I came across Nabeela’s Miss Artsy-Crafty brand at the end of 2015 while on an Instagram exploration spree. I noticed that she was 15, and putting out quality content – girl has mad skills. In one of her Instagram posts, she chatted about a DIY that she had written more about on her blog. She had made a notebook and her blog post was the tutorial to create one for myself. Challenge accepted.
I spent a few hours cutting A4 paper in half, and punching holes in it to make pages. I cut up a big brown cardboard shopping bag from Typo, glued two sheets together to make more sturdy covers, and tah-dah, a book! I was very pleased with the outcome, and used it as a planner.
Since then, I have been following her work and I saw that she does handlettering work for another Capetonian brand I follow, LionHeart Pâtisserie Studio, and recently I saw that she was putting together a line of greeting cards. I remember when I was in high school, I spent my afternoons doing maths and biology homework, writing English essays and studying for upcoming tests. Blogging wasn’t a huge deal in South Africa back in 2005. I’m so impressed that Nabeela has created her brand, maintains an active online presence, is growing her business and is so mature about creative work and business ownership. She embodies girlboss-ness. I can’t wait to see what she does when she leaves school, and where she takes the Miss Artsy-Crafty brand.
Keep doing you, girl. Our interview is below. But first, I had to share some of her Instagram posts.
I'm saddened to see how we feel the need to compete with one another. We shoot each other down instead of raising each other up. Instead of embracing our differences, we all compete to see who can be a better version of the same person. Girls, we are not each other's competition. As they say, comparison is the thief of joy. So let's stop comparing and start embracing ❤️🙏🏼
Q: Briefly tell us about your business journey.
A: There wasn’t really a moment where I went “okay, so tomorrow, I’m going to start a business.” Everything sort of happened naturally. I started Miss Artsy-Crafty in early 2015 on a whim of spontaneity, as a blog, because I wanted a place to share my thoughts with the world. I’d seen other bloggers selling products on their blogs, so the thought of selling products had been at the back of my mind. Around the same time, I became very interested in brush-lettering, and then slightly later on, digital media. When my digitiszing skills improved, and I started playing around and digitizing my lettering and illustration, the greeting cards were born.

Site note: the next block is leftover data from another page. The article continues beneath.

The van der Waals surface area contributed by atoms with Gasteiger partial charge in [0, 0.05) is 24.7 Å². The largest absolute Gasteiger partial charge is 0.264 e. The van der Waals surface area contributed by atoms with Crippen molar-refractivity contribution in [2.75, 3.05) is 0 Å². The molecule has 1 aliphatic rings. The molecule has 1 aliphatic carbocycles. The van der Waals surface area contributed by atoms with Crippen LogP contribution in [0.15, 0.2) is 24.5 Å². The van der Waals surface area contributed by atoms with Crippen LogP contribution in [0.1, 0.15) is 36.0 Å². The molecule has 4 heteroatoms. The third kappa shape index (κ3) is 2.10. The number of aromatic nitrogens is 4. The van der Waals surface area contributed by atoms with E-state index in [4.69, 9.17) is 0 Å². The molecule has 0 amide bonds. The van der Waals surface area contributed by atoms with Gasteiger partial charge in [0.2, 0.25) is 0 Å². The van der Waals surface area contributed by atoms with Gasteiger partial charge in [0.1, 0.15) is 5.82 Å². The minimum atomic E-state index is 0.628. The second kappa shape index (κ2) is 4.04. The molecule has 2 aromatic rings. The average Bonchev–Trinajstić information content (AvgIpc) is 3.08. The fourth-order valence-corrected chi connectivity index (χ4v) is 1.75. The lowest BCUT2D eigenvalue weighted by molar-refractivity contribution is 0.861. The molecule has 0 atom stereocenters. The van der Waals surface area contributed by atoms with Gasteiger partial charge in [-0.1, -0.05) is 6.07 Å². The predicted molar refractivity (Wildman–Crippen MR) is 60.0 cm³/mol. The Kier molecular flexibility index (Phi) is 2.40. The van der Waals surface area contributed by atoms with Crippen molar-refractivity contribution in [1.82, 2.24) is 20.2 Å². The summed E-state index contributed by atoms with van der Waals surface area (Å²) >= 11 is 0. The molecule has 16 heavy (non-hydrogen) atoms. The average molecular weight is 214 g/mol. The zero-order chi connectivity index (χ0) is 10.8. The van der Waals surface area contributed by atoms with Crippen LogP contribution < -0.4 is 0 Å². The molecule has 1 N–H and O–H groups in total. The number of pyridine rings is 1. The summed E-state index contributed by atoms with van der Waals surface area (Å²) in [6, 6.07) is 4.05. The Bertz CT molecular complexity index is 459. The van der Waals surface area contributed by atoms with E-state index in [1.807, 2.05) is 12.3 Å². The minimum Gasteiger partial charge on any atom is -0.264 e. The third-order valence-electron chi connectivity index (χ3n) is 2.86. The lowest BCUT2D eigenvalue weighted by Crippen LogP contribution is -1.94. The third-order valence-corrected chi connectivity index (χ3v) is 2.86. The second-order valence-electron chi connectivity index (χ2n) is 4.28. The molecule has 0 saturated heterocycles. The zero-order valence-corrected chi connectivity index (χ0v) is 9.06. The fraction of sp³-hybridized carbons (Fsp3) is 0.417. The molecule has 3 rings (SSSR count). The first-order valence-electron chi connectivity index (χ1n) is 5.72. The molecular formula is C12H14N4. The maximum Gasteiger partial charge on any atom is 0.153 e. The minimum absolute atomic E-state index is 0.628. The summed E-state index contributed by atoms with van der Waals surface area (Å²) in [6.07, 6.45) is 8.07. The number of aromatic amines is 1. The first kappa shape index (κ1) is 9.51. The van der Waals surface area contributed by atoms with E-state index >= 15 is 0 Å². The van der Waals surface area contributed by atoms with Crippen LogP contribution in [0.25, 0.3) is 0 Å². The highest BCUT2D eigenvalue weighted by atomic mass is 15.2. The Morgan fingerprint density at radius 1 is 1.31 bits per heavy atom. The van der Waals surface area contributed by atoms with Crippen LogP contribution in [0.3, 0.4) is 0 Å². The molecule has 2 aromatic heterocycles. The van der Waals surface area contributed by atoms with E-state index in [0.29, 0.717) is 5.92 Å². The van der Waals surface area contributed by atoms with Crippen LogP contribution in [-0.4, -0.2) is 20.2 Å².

It was a gradual process of learning and exploration, but once the idea of the business was lodged in my mind, I just couldn’t shake it, and I started e-mailing around, doing research and tweaking my designs. There was lots that I didn’t know, and if it hadn’t been for the support and help I received from my mentors, I would certainly not have things running smoothly (well, as smoothly as things can run. This is real life, after all). It took loads of trial and error, and extreme amounts of patience and faith, to get things to where they needed to be.
Q: What was the process you followed when starting to set up your brand?
A: As I mentioned before, I was lucky enough to have a fairly substantial online presence before I launched my business, thanks to my blog. This helped immensely because I already had platforms to advertise and market the business. Those platforms just changed from being solely for the blog, to sharing their limelight with the greeting cards – they all fall under the Miss Artsy-Crafty banner.